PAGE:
Welcome to the NavList Message Boards.


A Community Devoted to the Preservation and Practice of Celestial Navigation and Other Methods of Traditional Wayfinding

Compose Your Message

Add Images & Files
    Position lines with confidence weights
    From: Frank Reed
    Date: 2018 Oct 19, 11:17 -0700

    It's June 15, 2019. You're sailing from New England to Bermuda, and you have chosen to use celestial navigation. To start with an easier case, let's suppose you are becalmed and you are not in the Gulf Stream or an eddy (so currents are minimal). 

    At 1540 the Sun bears 135° true. You get a fair altitude and then wait for local noon. Around 1640, you get a noon altitude, and you're very happy with it. Then an hour later at 1740 you get another decent altitude when the Sun bears 225°. That's a full 90° change in azimuth from the first to the third sights so you can plot a nice fix. But let's throw a wrinkle into this. At the times of the first and third sights, your boat was bouncing around in some swells and you have much less confidence in those sights. You are able to assign "confidence weights" to your sights: you rate the noon sight as a ten (solid confidence) but the other sights are only fives.

    So how do you process these sights? How do you get a fix from them? In this case it's relatively easy because the geometry is trivial. You would have a nice symmetrical triangle, and you would nudge the fix closer to the noon line side of the triangle. But what's the general case? Assuming you're familiar with the standard least-squares methodology as detailed in the Nautical Almanac, there's a simple generalization. Double up (or otherwise multiply) the lines of position in proportion to the confidence weight. In the case at hand, if you like the noon sight twice as much as either of the other two, then treat it as two identical sights at noon. It's not a three-sight fix with one LOP at double weight -- it's a four-sight fix with all LOPs treated equally. The math will then move the fix closer to the noon-derived latitude in a mathematically consistent fashion. It's just that simple. And this works with much less obvious geometry than my simple symmetrical example.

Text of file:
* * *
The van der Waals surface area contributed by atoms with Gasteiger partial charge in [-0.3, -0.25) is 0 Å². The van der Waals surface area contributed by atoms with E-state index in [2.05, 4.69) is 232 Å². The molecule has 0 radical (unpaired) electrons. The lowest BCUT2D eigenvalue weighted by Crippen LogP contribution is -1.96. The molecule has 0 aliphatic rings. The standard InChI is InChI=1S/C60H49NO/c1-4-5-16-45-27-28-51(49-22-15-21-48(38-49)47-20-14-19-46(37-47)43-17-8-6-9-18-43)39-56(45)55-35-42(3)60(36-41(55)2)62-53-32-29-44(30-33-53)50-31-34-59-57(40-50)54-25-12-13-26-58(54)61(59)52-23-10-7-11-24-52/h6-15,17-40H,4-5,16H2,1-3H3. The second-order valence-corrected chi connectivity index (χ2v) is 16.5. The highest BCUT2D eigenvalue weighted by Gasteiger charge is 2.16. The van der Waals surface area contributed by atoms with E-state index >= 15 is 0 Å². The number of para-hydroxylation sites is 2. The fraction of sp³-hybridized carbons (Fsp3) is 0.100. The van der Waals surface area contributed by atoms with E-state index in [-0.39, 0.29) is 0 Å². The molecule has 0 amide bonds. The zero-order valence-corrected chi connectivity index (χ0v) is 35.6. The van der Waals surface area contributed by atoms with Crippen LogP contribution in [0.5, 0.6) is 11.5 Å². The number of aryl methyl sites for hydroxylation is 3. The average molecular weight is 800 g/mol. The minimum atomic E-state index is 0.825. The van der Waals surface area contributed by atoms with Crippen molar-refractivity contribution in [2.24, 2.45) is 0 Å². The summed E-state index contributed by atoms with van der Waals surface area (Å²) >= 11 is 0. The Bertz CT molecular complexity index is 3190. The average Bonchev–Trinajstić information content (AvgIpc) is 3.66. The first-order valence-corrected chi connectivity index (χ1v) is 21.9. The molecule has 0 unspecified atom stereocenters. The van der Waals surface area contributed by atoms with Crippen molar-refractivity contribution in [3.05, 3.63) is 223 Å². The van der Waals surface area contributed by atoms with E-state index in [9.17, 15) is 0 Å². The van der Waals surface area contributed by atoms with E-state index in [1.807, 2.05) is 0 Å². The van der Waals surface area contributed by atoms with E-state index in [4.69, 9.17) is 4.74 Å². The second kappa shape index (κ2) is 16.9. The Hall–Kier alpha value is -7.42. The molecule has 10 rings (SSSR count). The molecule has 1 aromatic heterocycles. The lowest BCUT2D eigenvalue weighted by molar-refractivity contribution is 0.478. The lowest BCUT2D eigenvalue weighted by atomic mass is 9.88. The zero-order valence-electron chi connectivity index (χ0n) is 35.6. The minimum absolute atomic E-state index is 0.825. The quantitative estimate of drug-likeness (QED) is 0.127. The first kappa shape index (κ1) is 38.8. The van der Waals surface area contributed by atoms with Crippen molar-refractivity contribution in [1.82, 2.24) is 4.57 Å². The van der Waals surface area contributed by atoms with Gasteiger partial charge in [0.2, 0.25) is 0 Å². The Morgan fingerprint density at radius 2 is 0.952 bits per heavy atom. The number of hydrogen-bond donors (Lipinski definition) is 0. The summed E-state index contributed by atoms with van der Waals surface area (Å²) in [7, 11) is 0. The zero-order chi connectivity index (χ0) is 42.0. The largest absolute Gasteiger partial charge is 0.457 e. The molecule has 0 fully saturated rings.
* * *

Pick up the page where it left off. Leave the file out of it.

Frank Reed

    Browse Files

    Drop Files


    What is NavList?

    Join NavList

    (please, no nicknames or handles)
    Do you want to receive all group messages by email?
    Yes No

    You can also join by posting. Your first on-topic post automatically makes you a member.

    Posting Code

    Enter the email address associated with your NavList messages. Your posting code will be emailed to you immediately.

    Email Settings

    Posting Code:

    Custom Index

    Start date: (yyyymm dd)
    End date: (yyyymm dd)

    Visit this site
    Visit this site
    Visit this site
    Visit this site
    Visit this site
    Visit this site